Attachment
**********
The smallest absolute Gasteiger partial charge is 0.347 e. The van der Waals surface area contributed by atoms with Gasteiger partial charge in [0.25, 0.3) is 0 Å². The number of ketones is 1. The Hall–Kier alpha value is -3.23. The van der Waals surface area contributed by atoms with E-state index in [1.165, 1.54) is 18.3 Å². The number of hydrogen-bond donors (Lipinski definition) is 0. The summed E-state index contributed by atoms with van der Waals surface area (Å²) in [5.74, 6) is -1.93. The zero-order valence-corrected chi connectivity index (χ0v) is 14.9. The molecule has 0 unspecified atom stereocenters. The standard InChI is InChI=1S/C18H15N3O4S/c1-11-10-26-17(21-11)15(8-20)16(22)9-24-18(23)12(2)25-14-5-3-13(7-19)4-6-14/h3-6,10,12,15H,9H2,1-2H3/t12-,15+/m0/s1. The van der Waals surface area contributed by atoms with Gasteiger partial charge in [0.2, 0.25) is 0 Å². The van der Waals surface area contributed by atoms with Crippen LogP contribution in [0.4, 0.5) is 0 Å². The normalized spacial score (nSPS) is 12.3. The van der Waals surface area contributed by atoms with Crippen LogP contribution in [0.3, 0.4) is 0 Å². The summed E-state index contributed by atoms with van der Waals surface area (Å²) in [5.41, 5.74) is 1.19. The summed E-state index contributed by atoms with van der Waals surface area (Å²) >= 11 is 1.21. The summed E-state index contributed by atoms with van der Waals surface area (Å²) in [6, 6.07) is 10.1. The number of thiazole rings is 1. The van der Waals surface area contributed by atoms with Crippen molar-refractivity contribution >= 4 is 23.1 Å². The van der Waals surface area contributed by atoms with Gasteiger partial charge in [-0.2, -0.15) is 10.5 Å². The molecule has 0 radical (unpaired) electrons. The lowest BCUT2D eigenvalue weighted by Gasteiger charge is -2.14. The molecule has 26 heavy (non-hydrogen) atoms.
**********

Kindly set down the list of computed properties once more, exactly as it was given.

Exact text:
The smallest absolute Gasteiger partial charge is 0.347 e. The van der Waals surface area contributed by atoms with Gasteiger partial charge in [0.25, 0.3) is 0 Å². The number of ketones is 1. The Hall–Kier alpha value is -3.23. The van der Waals surface area contributed by atoms with E-state index in [1.165, 1.54) is 18.3 Å². The number of hydrogen-bond donors (Lipinski definition) is 0. The summed E-state index contributed by atoms with van der Waals surface area (Å²) in [5.74, 6) is -1.93. The zero-order valence-corrected chi connectivity index (χ0v) is 14.9. The molecule has 0 unspecified atom stereocenters. The standard InChI is InChI=1S/C18H15N3O4S/c1-11-10-26-17(21-11)15(8-20)16(22)9-24-18(23)12(2)25-14-5-3-13(7-19)4-6-14/h3-6,10,12,15H,9H2,1-2H3/t12-,15+/m0/s1. The van der Waals surface area contributed by atoms with Gasteiger partial charge in [0.2, 0.25) is 0 Å². The van der Waals surface area contributed by atoms with Crippen LogP contribution in [0.4, 0.5) is 0 Å². The normalized spacial score (nSPS) is 12.3. The van der Waals surface area contributed by atoms with Crippen LogP contribution in [0.3, 0.4) is 0 Å². The summed E-state index contributed by atoms with van der Waals surface area (Å²) in [5.41, 5.74) is 1.19. The summed E-state index contributed by atoms with van der Waals surface area (Å²) >= 11 is 1.21. The summed E-state index contributed by atoms with van der Waals surface area (Å²) in [6, 6.07) is 10.1. The number of thiazole rings is 1. The van der Waals surface area contributed by atoms with Crippen molar-refractivity contribution >= 4 is 23.1 Å². The van der Waals surface area contributed by atoms with Gasteiger partial charge in [-0.2, -0.15) is 10.5 Å². The molecule has 0 radical (unpaired) electrons. The lowest BCUT2D eigenvalue weighted by Gasteiger charge is -2.14. The molecule has 26 heavy (non-hydrogen) atoms.